Music services have been slow to let mobile users pay to download music from the Internet, but that just changed, with Apple announcing that iPhone users can now do so.
They’ll be able to buy music from iTunes directly, no longer having to download to their home computers and then sync to the device.
At 99 cents, that’s attractive. Especially with Apple’s accompanying announcement that it has slashed the price of its popular 8 gigabye iPhone to $399, down from $599.
Meanwhile, Groove Networks, a company that has already been offering music downloads to mobile users, announced that it would fight on against Apple’s initiative by taking $6 million more in funding from venture capitalists.
Groove says its users have downloaded 35 million songs since 2004, striking distribution deals with Vodafone, MTS Allstream and Sony BMG to allow their subscribers to access Groove.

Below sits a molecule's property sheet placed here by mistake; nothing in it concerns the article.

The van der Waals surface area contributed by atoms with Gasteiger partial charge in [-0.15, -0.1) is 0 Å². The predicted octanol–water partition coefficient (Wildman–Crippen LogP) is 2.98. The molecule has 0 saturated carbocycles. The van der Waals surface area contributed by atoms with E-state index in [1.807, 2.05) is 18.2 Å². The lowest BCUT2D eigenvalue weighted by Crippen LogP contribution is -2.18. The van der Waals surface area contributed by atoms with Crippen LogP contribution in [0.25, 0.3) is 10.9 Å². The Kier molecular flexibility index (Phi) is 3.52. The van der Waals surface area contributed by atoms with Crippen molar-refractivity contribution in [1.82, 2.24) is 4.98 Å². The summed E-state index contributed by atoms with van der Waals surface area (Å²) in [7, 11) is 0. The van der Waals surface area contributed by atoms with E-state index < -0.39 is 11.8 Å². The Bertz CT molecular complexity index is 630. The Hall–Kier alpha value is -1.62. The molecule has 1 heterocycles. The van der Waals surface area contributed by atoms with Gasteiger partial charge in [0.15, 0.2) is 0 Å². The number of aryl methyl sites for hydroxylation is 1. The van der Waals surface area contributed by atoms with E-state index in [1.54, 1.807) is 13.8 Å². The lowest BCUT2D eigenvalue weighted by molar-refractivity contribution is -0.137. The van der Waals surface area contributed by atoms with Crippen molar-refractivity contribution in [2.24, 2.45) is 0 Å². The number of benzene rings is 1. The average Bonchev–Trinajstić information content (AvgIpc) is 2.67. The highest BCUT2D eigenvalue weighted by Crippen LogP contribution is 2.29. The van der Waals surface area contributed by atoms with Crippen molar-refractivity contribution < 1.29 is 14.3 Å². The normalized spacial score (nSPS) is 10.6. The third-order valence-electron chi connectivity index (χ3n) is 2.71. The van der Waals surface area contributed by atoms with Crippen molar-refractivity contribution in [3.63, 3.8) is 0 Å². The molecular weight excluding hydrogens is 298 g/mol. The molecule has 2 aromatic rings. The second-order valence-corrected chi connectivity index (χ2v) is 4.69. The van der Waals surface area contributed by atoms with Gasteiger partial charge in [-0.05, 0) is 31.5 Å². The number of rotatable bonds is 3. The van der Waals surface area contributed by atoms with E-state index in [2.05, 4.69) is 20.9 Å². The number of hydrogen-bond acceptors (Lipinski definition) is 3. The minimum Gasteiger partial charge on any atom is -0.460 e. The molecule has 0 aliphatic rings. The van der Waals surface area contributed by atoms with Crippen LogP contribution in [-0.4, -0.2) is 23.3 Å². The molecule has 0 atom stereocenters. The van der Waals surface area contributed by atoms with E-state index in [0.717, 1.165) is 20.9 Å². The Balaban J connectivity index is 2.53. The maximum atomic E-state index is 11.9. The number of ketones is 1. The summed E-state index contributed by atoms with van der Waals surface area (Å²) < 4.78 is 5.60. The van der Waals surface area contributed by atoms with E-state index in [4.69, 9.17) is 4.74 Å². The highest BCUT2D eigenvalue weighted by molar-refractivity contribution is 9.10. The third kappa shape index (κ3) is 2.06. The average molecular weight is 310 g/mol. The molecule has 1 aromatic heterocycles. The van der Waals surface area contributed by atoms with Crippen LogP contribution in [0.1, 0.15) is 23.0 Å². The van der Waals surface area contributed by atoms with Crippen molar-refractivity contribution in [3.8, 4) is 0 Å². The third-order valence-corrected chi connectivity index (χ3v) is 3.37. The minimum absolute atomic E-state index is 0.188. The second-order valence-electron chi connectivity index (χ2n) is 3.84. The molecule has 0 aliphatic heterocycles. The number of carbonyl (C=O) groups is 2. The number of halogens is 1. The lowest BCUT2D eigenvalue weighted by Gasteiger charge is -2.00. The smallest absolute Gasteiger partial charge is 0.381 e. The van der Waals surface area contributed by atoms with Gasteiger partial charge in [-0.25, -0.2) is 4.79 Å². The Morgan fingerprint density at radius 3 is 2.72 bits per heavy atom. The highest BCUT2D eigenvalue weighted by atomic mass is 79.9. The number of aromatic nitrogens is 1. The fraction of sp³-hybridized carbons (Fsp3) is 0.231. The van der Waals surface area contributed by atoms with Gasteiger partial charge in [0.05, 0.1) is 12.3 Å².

But its mission may be uphill going forward. It cost $2.50 to download a song on Groove, way more than iTunes’ 99-cent price. Groove does let you play your song on your cell phone and save a version to your PC for playing as well, however. The company sells songs from EMI, Warner Music International and some smaller labels.
Groove took the funding from ORIX Venture Finance. It has now raised a total of $32 million.
Former backers in include Egan Capital, Charles River Ventures, Kodiak Venture Partners, and Star Ventures.
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